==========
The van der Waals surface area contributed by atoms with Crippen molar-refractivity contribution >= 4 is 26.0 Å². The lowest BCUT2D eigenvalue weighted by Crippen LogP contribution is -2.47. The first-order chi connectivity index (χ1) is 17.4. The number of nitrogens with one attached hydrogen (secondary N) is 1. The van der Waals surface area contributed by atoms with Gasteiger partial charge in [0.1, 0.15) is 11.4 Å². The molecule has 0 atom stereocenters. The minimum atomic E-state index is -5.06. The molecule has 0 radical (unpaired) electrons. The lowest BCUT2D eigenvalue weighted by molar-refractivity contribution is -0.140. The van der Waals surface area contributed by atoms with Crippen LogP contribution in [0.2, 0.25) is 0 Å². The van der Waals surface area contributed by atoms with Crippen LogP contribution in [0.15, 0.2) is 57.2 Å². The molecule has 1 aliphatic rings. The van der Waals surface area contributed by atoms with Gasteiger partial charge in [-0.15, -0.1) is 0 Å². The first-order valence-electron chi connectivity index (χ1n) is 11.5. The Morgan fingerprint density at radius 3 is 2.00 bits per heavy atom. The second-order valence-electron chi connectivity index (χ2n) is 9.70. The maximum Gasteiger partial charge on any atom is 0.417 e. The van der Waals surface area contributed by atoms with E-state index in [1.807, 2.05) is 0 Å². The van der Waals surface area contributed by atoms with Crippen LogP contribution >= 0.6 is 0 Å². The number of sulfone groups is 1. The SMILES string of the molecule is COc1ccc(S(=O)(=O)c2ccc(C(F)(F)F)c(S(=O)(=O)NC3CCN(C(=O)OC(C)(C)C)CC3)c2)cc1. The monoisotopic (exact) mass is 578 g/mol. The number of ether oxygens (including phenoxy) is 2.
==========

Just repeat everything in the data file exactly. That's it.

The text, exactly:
The van der Waals surface area contributed by atoms with Crippen molar-refractivity contribution >= 4 is 26.0 Å². The lowest BCUT2D eigenvalue weighted by Crippen LogP contribution is -2.47. The first-order chi connectivity index (χ1) is 17.4. The number of nitrogens with one attached hydrogen (secondary N) is 1. The van der Waals surface area contributed by atoms with Gasteiger partial charge in [0.1, 0.15) is 11.4 Å². The molecule has 0 atom stereocenters. The minimum atomic E-state index is -5.06. The molecule has 0 radical (unpaired) electrons. The lowest BCUT2D eigenvalue weighted by molar-refractivity contribution is -0.140. The van der Waals surface area contributed by atoms with Crippen LogP contribution in [0.2, 0.25) is 0 Å². The van der Waals surface area contributed by atoms with Crippen LogP contribution in [0.15, 0.2) is 57.2 Å². The molecule has 1 aliphatic rings. The van der Waals surface area contributed by atoms with Gasteiger partial charge in [-0.15, -0.1) is 0 Å². The first-order valence-electron chi connectivity index (χ1n) is 11.5. The Morgan fingerprint density at radius 3 is 2.00 bits per heavy atom. The second-order valence-electron chi connectivity index (χ2n) is 9.70. The maximum Gasteiger partial charge on any atom is 0.417 e. The van der Waals surface area contributed by atoms with E-state index in [1.807, 2.05) is 0 Å². The van der Waals surface area contributed by atoms with Crippen LogP contribution >= 0.6 is 0 Å². The number of sulfone groups is 1. The SMILES string of the molecule is COc1ccc(S(=O)(=O)c2ccc(C(F)(F)F)c(S(=O)(=O)NC3CCN(C(=O)OC(C)(C)C)CC3)c2)cc1. The monoisotopic (exact) mass is 578 g/mol. The number of ether oxygens (including phenoxy) is 2.